Monday, March 18, 2013

The New St. Louis Cops

The comments of The Clipper on baseball matters in St. Louis have had the effect of creating quite a little stir there in regard to the organization of nines to take part in the coming campaign of 1875.  One result is a proposition to organize another professional nine as a local rival to the St. Louis stock company club, the new club to be run on the co-operative principle.  Nothing better could be devised in the interest of the St. Louis Baseball Association than the organization of just such a rival team.  The advent of the Philadelphia nine in 1873 put thousands of dollars into the pockets of the Athletics, and the new Centennial nine of that city ought to help both the Philadelphia and Athletic nines this year, if it is properly managed.  There is nothing like rivalry to give interest to baseball contests.  Heretofore the West has had too little rivalry; but this coming season there will be plenty of it, ,what with the Chicago "Whites," the St. Louis, the Western Keokuks, and the new St. Louis "Cops," as the co-operatives are called.  The St. Louis stock company "regulars," it is proposed, shall be opposed by a co-operative nine composed of local players.  This will impart considerable interest to a series of matches between the eastern imported stock and the western native material.  The St. Louis club would by all means encourage the organization of the nine in question, and give them a chance to play upon their grounds.
-Mears Baseball Scrapbook, Volume Four, 1856-1907

This article raises a lot of questions.  Dating the articles in the Mears Collection can be a bit tricky and, to the best of my knowledge, this appeared in the Clipper in November of 1874, which throws a wrench into my thinking about when and why the Reds joined the NA.

The best available research shows that, in January of 1875, the Reds had still not made the decision to join the NA and that the decision wasn't made until February.  I believe that the reason the Reds eventually made the decision to join the professional ranks was that the Brown Stockings decided to play their home games at the Grand Avenue Grounds rather than the Compton Avenue Grounds, which was operated by Thomas McNeary.  McNeary, who also operated the Reds, was one of the early investors in the Brown Stockings and, I believe, had every intention of getting the new club to play at his ballpark.  In late November of 1874, the Brown Stockings had still not decided on a home ground.  Based on all of that information, my thinking has been that sometime in late 1874 or early 1875, the Brown Stockings decided to play their home games at the Grand Avenue ballpark and McNeary then began to consider the option of placing the Reds in the NA.  Even with the Brown Stockings playing on Grand, if McNeary entered the Reds into the NA, he would still have professional baseball, and the draw of the big professional clubs, at his ballpark.  The whole thing was about drawing fans to the Compton Avenue Grounds and making money.  McNeary's plan A, having the Brown Stockings play at his ballpark, fell through and he moved on to plan B, having the Reds play in the NA.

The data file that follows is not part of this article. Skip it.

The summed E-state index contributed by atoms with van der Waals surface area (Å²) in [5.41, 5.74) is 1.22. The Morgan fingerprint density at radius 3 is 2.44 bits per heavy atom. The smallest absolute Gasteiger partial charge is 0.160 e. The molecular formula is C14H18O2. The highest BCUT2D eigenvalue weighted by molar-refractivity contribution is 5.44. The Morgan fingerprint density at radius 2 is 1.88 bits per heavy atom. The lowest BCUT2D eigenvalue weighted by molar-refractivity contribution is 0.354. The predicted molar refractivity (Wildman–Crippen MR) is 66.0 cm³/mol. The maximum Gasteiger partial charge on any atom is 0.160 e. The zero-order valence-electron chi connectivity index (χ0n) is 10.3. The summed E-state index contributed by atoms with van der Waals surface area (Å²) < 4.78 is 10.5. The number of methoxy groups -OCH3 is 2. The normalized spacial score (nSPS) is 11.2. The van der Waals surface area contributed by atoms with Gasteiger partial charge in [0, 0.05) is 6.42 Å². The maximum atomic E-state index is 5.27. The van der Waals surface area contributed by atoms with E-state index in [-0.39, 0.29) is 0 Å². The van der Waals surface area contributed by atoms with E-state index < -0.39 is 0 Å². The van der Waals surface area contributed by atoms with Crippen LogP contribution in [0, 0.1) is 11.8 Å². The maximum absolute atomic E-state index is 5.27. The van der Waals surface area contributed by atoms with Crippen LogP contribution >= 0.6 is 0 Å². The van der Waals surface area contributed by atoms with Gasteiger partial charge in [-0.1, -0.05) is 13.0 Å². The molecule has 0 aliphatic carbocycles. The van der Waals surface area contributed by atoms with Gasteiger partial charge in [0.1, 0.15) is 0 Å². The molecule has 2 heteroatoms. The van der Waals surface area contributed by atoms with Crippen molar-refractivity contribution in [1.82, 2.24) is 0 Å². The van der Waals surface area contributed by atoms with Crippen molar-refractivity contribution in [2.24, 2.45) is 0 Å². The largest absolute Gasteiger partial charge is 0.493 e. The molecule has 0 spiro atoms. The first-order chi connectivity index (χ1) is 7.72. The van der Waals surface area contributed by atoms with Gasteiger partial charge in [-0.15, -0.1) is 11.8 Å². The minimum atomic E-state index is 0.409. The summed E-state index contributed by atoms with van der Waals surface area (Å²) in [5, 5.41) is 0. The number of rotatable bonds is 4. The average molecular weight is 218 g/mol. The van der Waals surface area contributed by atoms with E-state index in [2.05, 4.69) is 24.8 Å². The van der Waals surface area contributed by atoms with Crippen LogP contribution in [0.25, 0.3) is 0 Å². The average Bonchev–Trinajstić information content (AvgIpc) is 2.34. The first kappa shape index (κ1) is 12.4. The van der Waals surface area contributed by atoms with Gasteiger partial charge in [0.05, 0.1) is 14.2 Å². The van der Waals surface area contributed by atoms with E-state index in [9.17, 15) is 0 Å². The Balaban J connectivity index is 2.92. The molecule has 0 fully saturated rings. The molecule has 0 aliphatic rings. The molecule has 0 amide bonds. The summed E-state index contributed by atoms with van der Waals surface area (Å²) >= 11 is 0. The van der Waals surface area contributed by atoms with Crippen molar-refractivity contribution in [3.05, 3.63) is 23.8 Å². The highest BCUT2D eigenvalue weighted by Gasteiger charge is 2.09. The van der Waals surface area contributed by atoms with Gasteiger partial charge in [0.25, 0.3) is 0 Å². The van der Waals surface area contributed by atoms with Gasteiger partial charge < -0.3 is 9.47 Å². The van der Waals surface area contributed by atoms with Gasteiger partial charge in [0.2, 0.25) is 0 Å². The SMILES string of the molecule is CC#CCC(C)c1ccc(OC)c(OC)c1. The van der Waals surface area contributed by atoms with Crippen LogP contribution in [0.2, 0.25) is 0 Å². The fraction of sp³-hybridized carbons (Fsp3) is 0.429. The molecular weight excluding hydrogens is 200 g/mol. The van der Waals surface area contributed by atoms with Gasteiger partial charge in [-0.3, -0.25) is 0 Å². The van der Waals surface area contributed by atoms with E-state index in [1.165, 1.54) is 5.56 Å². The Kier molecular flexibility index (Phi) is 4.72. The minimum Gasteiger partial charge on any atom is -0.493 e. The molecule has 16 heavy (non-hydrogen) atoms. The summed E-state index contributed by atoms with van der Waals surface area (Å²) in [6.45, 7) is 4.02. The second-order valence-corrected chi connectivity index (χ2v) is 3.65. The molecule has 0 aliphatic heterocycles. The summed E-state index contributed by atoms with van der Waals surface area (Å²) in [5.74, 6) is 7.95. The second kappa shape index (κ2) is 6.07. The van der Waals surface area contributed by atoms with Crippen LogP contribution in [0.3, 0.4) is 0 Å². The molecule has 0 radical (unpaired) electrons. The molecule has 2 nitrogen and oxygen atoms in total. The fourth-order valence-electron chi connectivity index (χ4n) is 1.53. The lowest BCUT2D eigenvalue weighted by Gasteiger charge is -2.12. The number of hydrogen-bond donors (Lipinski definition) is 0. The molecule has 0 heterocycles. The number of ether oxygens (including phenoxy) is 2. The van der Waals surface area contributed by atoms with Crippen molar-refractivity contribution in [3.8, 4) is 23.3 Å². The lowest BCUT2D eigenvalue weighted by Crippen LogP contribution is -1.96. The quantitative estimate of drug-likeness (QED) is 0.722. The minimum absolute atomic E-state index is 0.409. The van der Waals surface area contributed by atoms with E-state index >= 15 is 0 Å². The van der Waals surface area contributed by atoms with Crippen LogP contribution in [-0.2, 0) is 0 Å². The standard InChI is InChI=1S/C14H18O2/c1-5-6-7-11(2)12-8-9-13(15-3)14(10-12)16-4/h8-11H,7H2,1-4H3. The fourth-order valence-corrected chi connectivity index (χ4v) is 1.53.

This article, however, brings all of that into question.  According to the Clipper, the idea of having another professional team in St. Louis, operating on the co-operative plan, dates to November of 1874, when the Browns had still not made up their minds about where to play.  The Clipper suggests that the whole scheme was about producing rivalries, building up interest in the game and, one would imagine, drawing more fans and making more money.  It's also insinuated that the idea for a second St. Louis team came from the Eastern baseball press (Henry Chadwick?) rather than being something that sprung up locally.  There is nothing here that suggests a fallout between the Brown Stockings and McNeary.

There is also nothing here that specifically mentions the Reds.  It's possible that the idea of a second club predated McNeary's decision to enter the Reds into the NA and he took up the idea after a previous attempt to organize a co-op club (the St. Louis Cops) failed.  It's possible but unknown.  The most likely explanation of all of this is that the Clipper is talking about the Reds but it's not it's not conclusive.

What we now know for a fact, however, is that the idea of a second St. Louis club competing in the NA in 1875 dates from November of 1874.   

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